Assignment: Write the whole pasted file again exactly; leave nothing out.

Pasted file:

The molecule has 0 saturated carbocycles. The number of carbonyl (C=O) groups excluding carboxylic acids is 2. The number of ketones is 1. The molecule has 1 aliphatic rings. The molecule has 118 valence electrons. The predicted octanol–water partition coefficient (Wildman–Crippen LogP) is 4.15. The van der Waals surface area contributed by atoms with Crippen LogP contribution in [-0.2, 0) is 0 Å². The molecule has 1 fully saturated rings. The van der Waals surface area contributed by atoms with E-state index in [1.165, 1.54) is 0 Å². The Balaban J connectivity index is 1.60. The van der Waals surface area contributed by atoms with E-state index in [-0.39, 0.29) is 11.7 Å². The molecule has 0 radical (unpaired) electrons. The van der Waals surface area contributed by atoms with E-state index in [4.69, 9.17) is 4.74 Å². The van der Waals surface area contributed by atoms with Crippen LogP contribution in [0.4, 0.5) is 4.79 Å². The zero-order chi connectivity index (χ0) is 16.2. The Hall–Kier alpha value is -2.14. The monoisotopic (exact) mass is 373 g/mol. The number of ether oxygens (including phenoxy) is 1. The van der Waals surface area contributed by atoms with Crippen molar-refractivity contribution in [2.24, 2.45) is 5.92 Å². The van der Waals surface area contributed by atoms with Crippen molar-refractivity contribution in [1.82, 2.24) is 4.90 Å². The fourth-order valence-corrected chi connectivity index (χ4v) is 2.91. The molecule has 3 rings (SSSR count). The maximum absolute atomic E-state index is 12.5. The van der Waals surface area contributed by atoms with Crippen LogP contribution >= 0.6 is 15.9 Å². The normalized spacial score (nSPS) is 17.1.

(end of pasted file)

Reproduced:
The molecule has 0 saturated carbocycles. The number of carbonyl (C=O) groups excluding carboxylic acids is 2. The number of ketones is 1. The molecule has 1 aliphatic rings. The molecule has 118 valence electrons. The predicted octanol–water partition coefficient (Wildman–Crippen LogP) is 4.15. The van der Waals surface area contributed by atoms with Crippen LogP contribution in [-0.2, 0) is 0 Å². The molecule has 1 fully saturated rings. The van der Waals surface area contributed by atoms with E-state index in [1.165, 1.54) is 0 Å². The Balaban J connectivity index is 1.60. The van der Waals surface area contributed by atoms with E-state index in [-0.39, 0.29) is 11.7 Å². The molecule has 0 radical (unpaired) electrons. The van der Waals surface area contributed by atoms with E-state index in [4.69, 9.17) is 4.74 Å². The van der Waals surface area contributed by atoms with Crippen LogP contribution in [0.4, 0.5) is 4.79 Å². The zero-order chi connectivity index (χ0) is 16.2. The Hall–Kier alpha value is -2.14. The monoisotopic (exact) mass is 373 g/mol. The number of ether oxygens (including phenoxy) is 1. The van der Waals surface area contributed by atoms with Crippen molar-refractivity contribution in [2.24, 2.45) is 5.92 Å². The van der Waals surface area contributed by atoms with Crippen molar-refractivity contribution in [1.82, 2.24) is 4.90 Å². The fourth-order valence-corrected chi connectivity index (χ4v) is 2.91. The molecule has 3 rings (SSSR count). The maximum absolute atomic E-state index is 12.5. The van der Waals surface area contributed by atoms with Crippen LogP contribution >= 0.6 is 15.9 Å². The normalized spacial score (nSPS) is 17.1.